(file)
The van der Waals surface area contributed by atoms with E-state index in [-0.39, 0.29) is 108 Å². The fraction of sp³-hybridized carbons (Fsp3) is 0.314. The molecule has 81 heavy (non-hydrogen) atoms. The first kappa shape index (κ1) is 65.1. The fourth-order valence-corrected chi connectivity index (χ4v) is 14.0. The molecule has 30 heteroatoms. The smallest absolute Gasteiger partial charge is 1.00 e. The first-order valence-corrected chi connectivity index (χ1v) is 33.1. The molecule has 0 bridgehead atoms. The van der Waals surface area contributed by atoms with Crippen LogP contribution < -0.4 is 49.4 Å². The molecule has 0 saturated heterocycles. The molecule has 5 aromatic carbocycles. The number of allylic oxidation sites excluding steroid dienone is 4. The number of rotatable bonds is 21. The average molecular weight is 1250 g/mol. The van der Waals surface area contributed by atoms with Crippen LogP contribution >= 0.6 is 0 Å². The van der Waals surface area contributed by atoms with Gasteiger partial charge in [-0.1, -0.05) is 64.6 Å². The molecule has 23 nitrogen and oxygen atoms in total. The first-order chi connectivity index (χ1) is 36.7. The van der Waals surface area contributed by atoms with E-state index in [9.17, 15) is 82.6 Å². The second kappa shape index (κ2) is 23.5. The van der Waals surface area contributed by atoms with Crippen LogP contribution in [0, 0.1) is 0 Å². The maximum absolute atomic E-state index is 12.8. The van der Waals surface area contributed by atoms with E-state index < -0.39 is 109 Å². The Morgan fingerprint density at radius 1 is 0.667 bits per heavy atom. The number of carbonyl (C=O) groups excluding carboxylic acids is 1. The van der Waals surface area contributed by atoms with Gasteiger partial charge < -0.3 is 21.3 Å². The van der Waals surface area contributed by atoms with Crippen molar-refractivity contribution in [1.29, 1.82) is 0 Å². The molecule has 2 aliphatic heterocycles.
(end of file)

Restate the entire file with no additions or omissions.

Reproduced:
The van der Waals surface area contributed by atoms with E-state index in [-0.39, 0.29) is 108 Å². The fraction of sp³-hybridized carbons (Fsp3) is 0.314. The molecule has 81 heavy (non-hydrogen) atoms. The first kappa shape index (κ1) is 65.1. The fourth-order valence-corrected chi connectivity index (χ4v) is 14.0. The molecule has 30 heteroatoms. The smallest absolute Gasteiger partial charge is 1.00 e. The first-order valence-corrected chi connectivity index (χ1v) is 33.1. The molecule has 0 bridgehead atoms. The van der Waals surface area contributed by atoms with Crippen LogP contribution < -0.4 is 49.4 Å². The molecule has 0 saturated heterocycles. The molecule has 5 aromatic carbocycles. The number of allylic oxidation sites excluding steroid dienone is 4. The number of rotatable bonds is 21. The average molecular weight is 1250 g/mol. The van der Waals surface area contributed by atoms with Crippen LogP contribution >= 0.6 is 0 Å². The van der Waals surface area contributed by atoms with Gasteiger partial charge in [-0.1, -0.05) is 64.6 Å². The molecule has 23 nitrogen and oxygen atoms in total. The first-order chi connectivity index (χ1) is 36.7. The van der Waals surface area contributed by atoms with E-state index in [9.17, 15) is 82.6 Å². The second kappa shape index (κ2) is 23.5. The van der Waals surface area contributed by atoms with Crippen LogP contribution in [0, 0.1) is 0 Å². The maximum absolute atomic E-state index is 12.8. The van der Waals surface area contributed by atoms with E-state index < -0.39 is 109 Å². The Morgan fingerprint density at radius 1 is 0.667 bits per heavy atom. The number of carbonyl (C=O) groups excluding carboxylic acids is 1. The van der Waals surface area contributed by atoms with Gasteiger partial charge < -0.3 is 21.3 Å². The van der Waals surface area contributed by atoms with Crippen molar-refractivity contribution in [1.29, 1.82) is 0 Å². The molecule has 2 aliphatic heterocycles.